2012 has been a funny year for videogames. Despite the critical and commercial success of Mass Effect 3, Halo 4, Borderlands 2 and Dishonoured et al, it is a year that is being retrospectively viewed with a bit of a ‘meh’ by the majority of the gaming community. Blame it on the looming next-gen consoles or even current-gen fatigue, but for one reason or another, 2012 has failed to ignite in the way that the last few years have.
Still, while 2012 has lacked that something special, looking back, it has still proved an interesting year for the industry with some genuinely intriguing trends in both development and distribution. Some would argue that it’s the year that download only titles have come to the fore and that the freedom that comes with cheaper development has really shone through, but honestly, while some of the XBLA, PSN and heck, even a few iOS games have really delivered the goods, 2012 still has to go down as a year in which the major blockbusters largely failed to live up to the hype.
Don’t get me wrong, some of the big name games were very solid (Halo 4 in particular was fantastic), but with the exception of Dishonoured, the majority of the big name releases were sequels and, more importantly, very few did anything particularly new or exciting…..that is where the indie/download scene came in.
While the indie/download scene has been doing well for a few years now, 2012 felt like the year in which the possibilities for experimentation and freer-thinking that come with smaller development costs really started to shine. From the fantastically old school design of Spelunky and the brilliant simplicity of Super Hexagon to the artistic nature of Sony’s, Journey and Telltale’s much celebrated Walking Dead series, 2012 has undoubtedly been a great year for non-retail releases.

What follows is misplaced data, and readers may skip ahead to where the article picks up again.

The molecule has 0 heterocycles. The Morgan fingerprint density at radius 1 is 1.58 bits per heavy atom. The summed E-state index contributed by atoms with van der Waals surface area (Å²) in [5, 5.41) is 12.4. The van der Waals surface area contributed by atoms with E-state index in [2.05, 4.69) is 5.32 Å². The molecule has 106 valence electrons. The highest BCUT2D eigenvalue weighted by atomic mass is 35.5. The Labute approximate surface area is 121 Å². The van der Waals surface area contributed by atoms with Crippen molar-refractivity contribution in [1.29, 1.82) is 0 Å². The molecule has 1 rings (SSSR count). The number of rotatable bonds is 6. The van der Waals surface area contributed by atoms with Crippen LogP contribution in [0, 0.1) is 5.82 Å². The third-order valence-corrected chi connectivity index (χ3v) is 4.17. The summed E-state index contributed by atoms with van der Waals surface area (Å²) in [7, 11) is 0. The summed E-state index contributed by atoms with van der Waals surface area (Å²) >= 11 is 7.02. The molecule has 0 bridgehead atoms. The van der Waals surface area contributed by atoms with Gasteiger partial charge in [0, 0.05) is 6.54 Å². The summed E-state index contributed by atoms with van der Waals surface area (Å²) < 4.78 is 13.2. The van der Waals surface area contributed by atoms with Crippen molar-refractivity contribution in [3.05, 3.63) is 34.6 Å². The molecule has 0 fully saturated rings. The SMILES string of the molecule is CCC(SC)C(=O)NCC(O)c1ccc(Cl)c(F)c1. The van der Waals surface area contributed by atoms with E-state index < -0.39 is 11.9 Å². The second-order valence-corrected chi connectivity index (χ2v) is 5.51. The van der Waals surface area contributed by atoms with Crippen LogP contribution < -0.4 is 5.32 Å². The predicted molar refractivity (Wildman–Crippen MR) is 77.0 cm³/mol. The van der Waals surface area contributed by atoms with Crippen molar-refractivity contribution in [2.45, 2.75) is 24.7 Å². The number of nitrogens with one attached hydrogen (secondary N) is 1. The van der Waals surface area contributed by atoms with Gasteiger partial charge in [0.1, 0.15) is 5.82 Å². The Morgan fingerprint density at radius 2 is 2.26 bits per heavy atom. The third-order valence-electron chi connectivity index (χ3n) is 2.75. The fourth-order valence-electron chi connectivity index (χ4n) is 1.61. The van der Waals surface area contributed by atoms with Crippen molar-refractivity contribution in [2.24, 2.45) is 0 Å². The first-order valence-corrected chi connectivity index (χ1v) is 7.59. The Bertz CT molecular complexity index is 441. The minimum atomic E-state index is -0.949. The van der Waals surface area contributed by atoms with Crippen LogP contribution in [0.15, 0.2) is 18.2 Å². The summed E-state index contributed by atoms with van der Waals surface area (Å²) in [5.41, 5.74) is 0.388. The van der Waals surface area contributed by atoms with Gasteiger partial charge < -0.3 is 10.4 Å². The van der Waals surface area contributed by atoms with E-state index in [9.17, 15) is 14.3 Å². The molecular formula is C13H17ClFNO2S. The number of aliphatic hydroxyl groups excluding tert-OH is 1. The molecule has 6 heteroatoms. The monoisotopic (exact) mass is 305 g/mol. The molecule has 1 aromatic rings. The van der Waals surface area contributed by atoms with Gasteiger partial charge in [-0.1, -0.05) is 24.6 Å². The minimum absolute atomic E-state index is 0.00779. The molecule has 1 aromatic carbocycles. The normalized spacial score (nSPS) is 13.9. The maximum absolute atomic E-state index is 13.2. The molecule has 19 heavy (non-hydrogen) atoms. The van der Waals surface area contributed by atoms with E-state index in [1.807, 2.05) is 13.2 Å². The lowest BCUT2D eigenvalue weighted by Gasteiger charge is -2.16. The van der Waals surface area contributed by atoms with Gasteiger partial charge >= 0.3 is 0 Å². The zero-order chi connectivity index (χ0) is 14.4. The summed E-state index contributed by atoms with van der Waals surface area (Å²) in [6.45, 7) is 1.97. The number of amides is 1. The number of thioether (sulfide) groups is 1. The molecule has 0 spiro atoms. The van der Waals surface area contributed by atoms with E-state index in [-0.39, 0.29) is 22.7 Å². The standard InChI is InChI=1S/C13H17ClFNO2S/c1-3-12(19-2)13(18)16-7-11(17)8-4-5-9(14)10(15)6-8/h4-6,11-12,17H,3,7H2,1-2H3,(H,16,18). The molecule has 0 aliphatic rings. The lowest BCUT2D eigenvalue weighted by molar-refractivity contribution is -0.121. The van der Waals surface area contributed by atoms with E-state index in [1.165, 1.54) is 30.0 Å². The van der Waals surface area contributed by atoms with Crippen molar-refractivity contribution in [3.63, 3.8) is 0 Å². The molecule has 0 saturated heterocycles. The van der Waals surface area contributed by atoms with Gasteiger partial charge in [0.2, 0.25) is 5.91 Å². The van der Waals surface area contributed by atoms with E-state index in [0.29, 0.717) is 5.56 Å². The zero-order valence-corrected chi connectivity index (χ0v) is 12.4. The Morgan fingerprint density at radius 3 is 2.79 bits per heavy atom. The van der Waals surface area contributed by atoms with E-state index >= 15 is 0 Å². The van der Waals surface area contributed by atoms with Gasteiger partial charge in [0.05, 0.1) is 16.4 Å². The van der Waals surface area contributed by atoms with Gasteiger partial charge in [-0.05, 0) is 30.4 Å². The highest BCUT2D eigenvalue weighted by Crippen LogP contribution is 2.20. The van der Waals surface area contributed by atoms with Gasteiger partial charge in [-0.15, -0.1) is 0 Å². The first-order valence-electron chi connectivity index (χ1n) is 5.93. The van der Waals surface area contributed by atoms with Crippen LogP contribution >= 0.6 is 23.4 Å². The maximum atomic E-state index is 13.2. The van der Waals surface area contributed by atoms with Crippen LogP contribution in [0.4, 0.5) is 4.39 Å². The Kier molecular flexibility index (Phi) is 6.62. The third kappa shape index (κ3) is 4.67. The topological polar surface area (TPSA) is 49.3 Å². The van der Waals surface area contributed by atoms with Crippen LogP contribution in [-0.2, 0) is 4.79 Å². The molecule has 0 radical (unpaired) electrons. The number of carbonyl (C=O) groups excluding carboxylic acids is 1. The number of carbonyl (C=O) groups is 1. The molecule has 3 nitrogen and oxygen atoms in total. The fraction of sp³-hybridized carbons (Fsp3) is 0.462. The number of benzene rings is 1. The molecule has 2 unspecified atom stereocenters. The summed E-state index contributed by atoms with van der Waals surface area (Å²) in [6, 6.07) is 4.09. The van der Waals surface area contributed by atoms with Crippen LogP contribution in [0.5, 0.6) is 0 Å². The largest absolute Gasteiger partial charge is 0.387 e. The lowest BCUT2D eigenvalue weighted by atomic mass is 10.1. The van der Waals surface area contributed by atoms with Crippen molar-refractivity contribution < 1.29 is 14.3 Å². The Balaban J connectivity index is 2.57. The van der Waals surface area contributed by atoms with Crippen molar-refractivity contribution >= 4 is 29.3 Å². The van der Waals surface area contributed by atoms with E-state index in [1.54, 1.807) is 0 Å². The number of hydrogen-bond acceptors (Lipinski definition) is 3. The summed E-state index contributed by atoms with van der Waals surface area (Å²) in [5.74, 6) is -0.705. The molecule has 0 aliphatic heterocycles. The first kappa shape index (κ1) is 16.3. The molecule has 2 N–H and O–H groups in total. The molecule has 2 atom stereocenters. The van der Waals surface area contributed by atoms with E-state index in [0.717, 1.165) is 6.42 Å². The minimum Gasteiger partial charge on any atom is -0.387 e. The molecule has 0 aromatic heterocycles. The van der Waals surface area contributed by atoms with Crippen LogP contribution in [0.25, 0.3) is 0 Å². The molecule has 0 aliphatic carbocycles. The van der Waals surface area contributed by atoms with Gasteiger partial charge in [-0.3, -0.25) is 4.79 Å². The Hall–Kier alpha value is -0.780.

Still, while the majority will argue between the relative merits or smaller budgets and big, blockbuster releases, I’ve actually found that it’s the games that lie in-between that have brought me the most joy this year. They say that the mid-budget game is dead, that Japanese game development is becoming less and less relevant, yet, despite these somewhat damning claims, many of my favourite games of 2012 happen to be both mid-budget and Japanese…..go figure.
Now, I’m not claiming these as the best games of the year; in fact, I reviewed many of these games and the majority fall into the 7-8 category, but despite their individual faults, it’s these, more than any that I look back on with the most fondness and affection from the past year. Dragon’s Dogma, Asura’s Wrath, Lollipop Chainsawm, Binary Domain; these are not games I expect to see on too may ‘game of the year’ lists, but are games that undoubtedly overcame their individual flaws and, from a personal perspective, managed to deliver something relatively unique while still having that big game mentality which I still crave.
Be it that uniquely Japanese visual style and sense of playfulness that I still think is lacking from many major western releases or the simple fact that few games allow you to fight a boss bigger than a planet; these are the games that stick in my mind most clearly. None of these games are perfect, heck, few are even great, but they all have something unique about them that make them more than the sum of their individual parts. Be it Dragon Dogma’s fantastic sense of place, Binary Domain’s brilliant art design, Lollipop Chainsaw’s irreverent and often outrageous sense of humour or Asura’s Wrath sheer audacity, these releases all remind me in one way or another why I love videogames, why I think Japan is still relevant and why their still a place for the 7/10 game.
Oh, and in case you’re interested or didn’t catch it on the latest episode of Brashcast – my game of the year (favourite, not necessarily best) is Dragon’s Dogma. If you haven’t played it, it’s well worth giving a go…..and a lot more fun than Skyrim.
Yeah, I said it.
Subscribe to our mailing list
Get the latest game reviews, news, features, and more straight to your inbox
Thank you for subscribing to Brash Games.
Something went wrong.